Friday, May 18, 2012

Fabulous undergradaute runners-up for commencement

Einar Barr spoke beautifully on Saturday at Kogod's commencement. She touched on "personal journeys"--an apt metaphor whether one came from the mid-Atlantic or, in her case, from Israel. As befits a business school speaker, she played on multiple meanings of the words "investment," "assets" and "debt"--as in "debts of gratitude."

Looking back we know that the judges gnashed their teeth plenty while making their selection among the other finalists, Dylan Vogt, Jessica Noonan and Samantha (Sam) Dina.

Dylan Vogt’s thoughtful proposed speech used the metaphor of coffee to explore his time at Kogod. And this coffee is no Starbucks Caramel Macchiato with two pumps of artificial vanilla and whipped cream topping but an honest, pure and utterly delicious cup of java that he tasted while in Guatemala. 

The barista was in fact the coffee farmer himself who said,

"While other coffee growers grow just coffee, I grow coffee, oranges, mangos, bananas, and vanilla, [with the]magnificent flavor resulting from the diversity of my fields.”

A similar diversity is what makes Kogod so successful, Dylan said, concluding,

"I look forward to seeing the success that awaits all of you, the positive influence that you will pass to those around you, and, similar to Fernando’s coffee, the magnificent flavor that you will bring to the future of business."

 *   *

Jess Noonan’s
 proposed charming speech reassured any nervous new grads that what’s coming next is in fact familiar. For example, the lessons of “being nice” from grade school have become “play to each other’s strengths” when working in a team: 

“In my first finance class I was intimidated and amazed when the finance majors of my group were able to crunch numbers at lightning speed, but I was able to pull my weight by amazing them with a beautiful presentation."
She also praised the well-roundedness of the Kogod degree: 

“Kogod finance majors can market to their clients and Kogod Marketing majors understand Excel. These skills will drive our competitive edge and set us apart from other recent graduates.”

*  *

The theme of Samantha Dina’s speech was that you can imagine yourself into the future. It all started when she and her fellow graduates were prospective students: 

“You may have imagined yourself as the fraternity president playing football on the quad with his fellow brothers, the super-stylish barista at the Dav who was best friends with all of her coworkers, or the kid in the suit with briefcase in hand, talking on his Blackberry in a tone that made you think he singlehandedly was running the New York Stock Exchange. "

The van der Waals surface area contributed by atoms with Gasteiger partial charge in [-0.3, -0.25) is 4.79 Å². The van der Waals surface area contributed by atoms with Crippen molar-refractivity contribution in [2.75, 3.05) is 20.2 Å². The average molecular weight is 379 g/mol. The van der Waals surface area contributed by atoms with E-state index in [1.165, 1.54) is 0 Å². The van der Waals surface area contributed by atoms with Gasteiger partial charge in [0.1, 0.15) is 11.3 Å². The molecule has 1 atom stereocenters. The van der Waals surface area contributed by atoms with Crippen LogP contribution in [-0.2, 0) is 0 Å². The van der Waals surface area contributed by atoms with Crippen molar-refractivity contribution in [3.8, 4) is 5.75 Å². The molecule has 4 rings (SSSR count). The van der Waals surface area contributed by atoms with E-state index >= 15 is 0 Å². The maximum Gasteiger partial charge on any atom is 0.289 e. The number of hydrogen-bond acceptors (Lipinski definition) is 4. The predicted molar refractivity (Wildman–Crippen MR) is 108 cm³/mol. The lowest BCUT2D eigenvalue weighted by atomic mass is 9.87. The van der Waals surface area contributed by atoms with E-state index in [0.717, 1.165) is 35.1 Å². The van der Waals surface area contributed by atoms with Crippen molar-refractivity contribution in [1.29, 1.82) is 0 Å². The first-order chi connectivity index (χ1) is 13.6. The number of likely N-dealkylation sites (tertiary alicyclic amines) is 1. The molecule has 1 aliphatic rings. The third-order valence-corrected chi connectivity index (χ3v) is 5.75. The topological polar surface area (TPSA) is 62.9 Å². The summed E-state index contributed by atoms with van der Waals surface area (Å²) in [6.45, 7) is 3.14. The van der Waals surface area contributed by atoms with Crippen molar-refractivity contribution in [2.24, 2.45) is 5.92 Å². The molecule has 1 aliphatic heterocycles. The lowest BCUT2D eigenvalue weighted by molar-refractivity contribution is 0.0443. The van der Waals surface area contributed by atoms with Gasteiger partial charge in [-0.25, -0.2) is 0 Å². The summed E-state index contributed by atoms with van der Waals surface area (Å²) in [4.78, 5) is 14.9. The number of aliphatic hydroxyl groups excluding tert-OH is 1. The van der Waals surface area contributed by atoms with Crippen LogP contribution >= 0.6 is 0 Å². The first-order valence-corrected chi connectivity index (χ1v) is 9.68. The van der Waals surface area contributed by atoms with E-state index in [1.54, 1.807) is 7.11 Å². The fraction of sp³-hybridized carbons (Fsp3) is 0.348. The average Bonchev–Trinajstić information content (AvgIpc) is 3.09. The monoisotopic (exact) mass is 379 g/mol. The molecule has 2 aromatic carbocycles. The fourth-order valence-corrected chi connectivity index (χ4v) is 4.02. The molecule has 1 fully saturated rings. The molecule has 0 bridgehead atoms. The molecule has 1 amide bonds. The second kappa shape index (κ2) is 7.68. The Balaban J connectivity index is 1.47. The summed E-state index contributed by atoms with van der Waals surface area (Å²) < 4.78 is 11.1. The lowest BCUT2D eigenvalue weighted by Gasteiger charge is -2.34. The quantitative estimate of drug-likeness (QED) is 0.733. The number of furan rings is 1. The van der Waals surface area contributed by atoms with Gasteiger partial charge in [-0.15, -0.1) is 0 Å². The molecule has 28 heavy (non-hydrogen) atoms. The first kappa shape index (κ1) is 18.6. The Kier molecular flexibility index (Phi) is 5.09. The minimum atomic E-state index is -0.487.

With that vision in hand, Sam says, “…you [took] any necessary steps to make that vision become a reality....

“So you joined a club, you got an amazing internship, you rushed a fraternity …or in true American University style, you did all the above. You started forming relationships …These people became your family and were just as dedicated to your dream as you were..
* *

As Kogod's speech coach, it was a pleasure and privilege for me to work with all of these talented finalists. Best of luck to each of you in your future lives as business communicators!

Monday, May 14, 2012

Runners-Up for Kogod Commencement Impress Judges

As many of you already know, Julie Jones addressed the graduate students and Einar Barr the undergrads this past Saturday, May 12, at Kogod's commencement. Their thoughtful and heart-felt addresses in Bender moved the audience of parents, friends, deans, faculty, staff, and fellow graduates.

The runners-up were also wonderful, however, so much so that the
 committee--composed of Kogod staff and faculty--struggled to choose among the impressive contenders. (What a great problem to have!)

This is because each runner-up produced a well-crafted speech with a moving and original theme. Many had funny lines and references to their time at Kogod that would have resonated with all the students.

Since BetterBizComm is always on the look-out for great examples of communications, we wanted to spread the joy and share these speeches here.

First up: the graduate runner-ups, Amanda Cardinale and Ari Goldmann.

Amanda Cardinale notes of her fellow graduates, 

"We’ve learned how to say things like ZOPA, MAPE, LIFO, FIFO, and WACC. We know not only what these mean or how to apply them; we can even say them while keeping a straight face."
Charm aside, Amanda's speech tackles a big theme: that of being ready to ride the currents of the job market, and indeed of life, wherever they might take you. She says,

"We can’t spend our lives working toward one job title, or planning for success in one industry. And why is that? Well, remember when scoring a job at Bear Sterns was a big deal? Or when the best career for a foodie was at Gourmet magazine? Or when you actually went into a Blockbuster to rent a video?
"Shifts in the economy might change our priorities. Changes in business models might make our dream jobs disappear. Innovations in technology could dramatically alter our status quo.


Ari Goldmann's speech (link takes you to the video) also takes on an important theme, of the necessity of keeping the triple bottom line--"a strategic business concern for people, planet, and profit"--in the forefront of one's mind.

He writes,

"This affects all of you, whether you’re a financier, a consultant, or a project manager...When you leave here today, consider how we, emissaries of a new breed of MBA, embody this triple bottom line. We must evaluate people, planet, and profit in everything we do...."
"The Kogod community has empowered us, and I urge you not to take that for granted. We have been empowered to make a better life for ourselves, our families, our communities, our workplaces, and the world around." 


Check back soon for the fabulous undergraduates!